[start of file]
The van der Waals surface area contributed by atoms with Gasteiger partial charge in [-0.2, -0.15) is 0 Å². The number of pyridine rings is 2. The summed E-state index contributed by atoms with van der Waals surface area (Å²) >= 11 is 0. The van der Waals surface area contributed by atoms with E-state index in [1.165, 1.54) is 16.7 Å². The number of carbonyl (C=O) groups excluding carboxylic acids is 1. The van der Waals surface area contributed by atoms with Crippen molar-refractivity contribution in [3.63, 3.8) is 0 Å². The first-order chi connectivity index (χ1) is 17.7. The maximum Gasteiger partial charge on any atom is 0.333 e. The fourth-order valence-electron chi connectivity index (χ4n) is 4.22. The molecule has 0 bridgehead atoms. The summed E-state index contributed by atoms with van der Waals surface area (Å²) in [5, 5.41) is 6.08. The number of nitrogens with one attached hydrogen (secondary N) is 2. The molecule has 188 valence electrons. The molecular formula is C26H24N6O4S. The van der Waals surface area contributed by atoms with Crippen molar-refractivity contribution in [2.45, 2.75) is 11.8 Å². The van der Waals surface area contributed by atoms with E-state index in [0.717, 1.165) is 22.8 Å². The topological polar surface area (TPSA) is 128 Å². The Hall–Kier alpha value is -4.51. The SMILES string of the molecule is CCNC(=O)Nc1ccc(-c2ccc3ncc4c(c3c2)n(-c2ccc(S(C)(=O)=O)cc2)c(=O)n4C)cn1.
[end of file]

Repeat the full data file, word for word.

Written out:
The van der Waals surface area contributed by atoms with Gasteiger partial charge in [-0.2, -0.15) is 0 Å². The number of pyridine rings is 2. The summed E-state index contributed by atoms with van der Waals surface area (Å²) >= 11 is 0. The van der Waals surface area contributed by atoms with E-state index in [1.165, 1.54) is 16.7 Å². The number of carbonyl (C=O) groups excluding carboxylic acids is 1. The van der Waals surface area contributed by atoms with Crippen molar-refractivity contribution in [3.63, 3.8) is 0 Å². The first-order chi connectivity index (χ1) is 17.7. The maximum Gasteiger partial charge on any atom is 0.333 e. The fourth-order valence-electron chi connectivity index (χ4n) is 4.22. The molecule has 0 bridgehead atoms. The summed E-state index contributed by atoms with van der Waals surface area (Å²) in [5, 5.41) is 6.08. The number of nitrogens with one attached hydrogen (secondary N) is 2. The molecule has 188 valence electrons. The molecular formula is C26H24N6O4S. The van der Waals surface area contributed by atoms with Crippen molar-refractivity contribution in [2.45, 2.75) is 11.8 Å². The van der Waals surface area contributed by atoms with E-state index in [0.717, 1.165) is 22.8 Å². The topological polar surface area (TPSA) is 128 Å². The Hall–Kier alpha value is -4.51. The SMILES string of the molecule is CCNC(=O)Nc1ccc(-c2ccc3ncc4c(c3c2)n(-c2ccc(S(C)(=O)=O)cc2)c(=O)n4C)cn1.